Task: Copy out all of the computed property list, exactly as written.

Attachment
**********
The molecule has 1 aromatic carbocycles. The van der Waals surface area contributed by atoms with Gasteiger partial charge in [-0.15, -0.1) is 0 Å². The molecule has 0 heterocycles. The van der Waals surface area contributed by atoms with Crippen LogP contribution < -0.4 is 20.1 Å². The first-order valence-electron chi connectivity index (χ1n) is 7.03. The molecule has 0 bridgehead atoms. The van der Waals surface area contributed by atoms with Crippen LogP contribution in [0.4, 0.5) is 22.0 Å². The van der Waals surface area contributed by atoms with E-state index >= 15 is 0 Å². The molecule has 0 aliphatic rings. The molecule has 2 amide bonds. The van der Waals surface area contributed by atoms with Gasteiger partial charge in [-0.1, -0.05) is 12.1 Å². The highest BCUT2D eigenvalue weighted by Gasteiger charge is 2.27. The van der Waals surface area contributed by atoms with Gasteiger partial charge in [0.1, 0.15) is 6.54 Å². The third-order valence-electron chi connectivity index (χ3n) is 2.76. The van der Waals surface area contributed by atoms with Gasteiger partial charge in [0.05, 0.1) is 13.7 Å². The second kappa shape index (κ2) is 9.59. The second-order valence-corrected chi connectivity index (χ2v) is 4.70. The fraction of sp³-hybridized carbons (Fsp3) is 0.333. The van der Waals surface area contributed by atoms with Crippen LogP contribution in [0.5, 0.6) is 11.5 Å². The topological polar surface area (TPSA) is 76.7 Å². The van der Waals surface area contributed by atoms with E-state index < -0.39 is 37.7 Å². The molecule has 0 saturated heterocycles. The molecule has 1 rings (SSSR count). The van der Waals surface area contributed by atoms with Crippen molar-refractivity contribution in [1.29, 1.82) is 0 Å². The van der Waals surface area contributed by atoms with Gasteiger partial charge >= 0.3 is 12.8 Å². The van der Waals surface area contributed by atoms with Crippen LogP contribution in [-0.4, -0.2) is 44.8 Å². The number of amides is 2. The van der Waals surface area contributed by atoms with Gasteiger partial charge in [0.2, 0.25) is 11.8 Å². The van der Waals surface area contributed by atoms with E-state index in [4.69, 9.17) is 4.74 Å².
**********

The molecule has 1 aromatic carbocycles. The van der Waals surface area contributed by atoms with Gasteiger partial charge in [-0.15, -0.1) is 0 Å². The molecule has 0 heterocycles. The van der Waals surface area contributed by atoms with Crippen LogP contribution < -0.4 is 20.1 Å². The first-order valence-electron chi connectivity index (χ1n) is 7.03. The molecule has 0 bridgehead atoms. The van der Waals surface area contributed by atoms with Crippen LogP contribution in [0.4, 0.5) is 22.0 Å². The van der Waals surface area contributed by atoms with E-state index >= 15 is 0 Å². The molecule has 0 aliphatic rings. The molecule has 2 amide bonds. The van der Waals surface area contributed by atoms with Gasteiger partial charge in [-0.1, -0.05) is 12.1 Å². The highest BCUT2D eigenvalue weighted by Gasteiger charge is 2.27. The van der Waals surface area contributed by atoms with Gasteiger partial charge in [0.1, 0.15) is 6.54 Å². The third-order valence-electron chi connectivity index (χ3n) is 2.76. The van der Waals surface area contributed by atoms with Gasteiger partial charge in [0.05, 0.1) is 13.7 Å². The second kappa shape index (κ2) is 9.59. The second-order valence-corrected chi connectivity index (χ2v) is 4.70. The fraction of sp³-hybridized carbons (Fsp3) is 0.333. The van der Waals surface area contributed by atoms with Crippen LogP contribution in [0.5, 0.6) is 11.5 Å². The topological polar surface area (TPSA) is 76.7 Å². The van der Waals surface area contributed by atoms with E-state index < -0.39 is 37.7 Å². The molecule has 0 saturated heterocycles. The molecule has 1 rings (SSSR count). The van der Waals surface area contributed by atoms with Crippen molar-refractivity contribution in [1.29, 1.82) is 0 Å². The van der Waals surface area contributed by atoms with Gasteiger partial charge >= 0.3 is 12.8 Å². The van der Waals surface area contributed by atoms with Crippen LogP contribution in [-0.4, -0.2) is 44.8 Å². The number of amides is 2. The van der Waals surface area contributed by atoms with Gasteiger partial charge in [0.2, 0.25) is 11.8 Å². The van der Waals surface area contributed by atoms with E-state index in [4.69, 9.17) is 4.74 Å².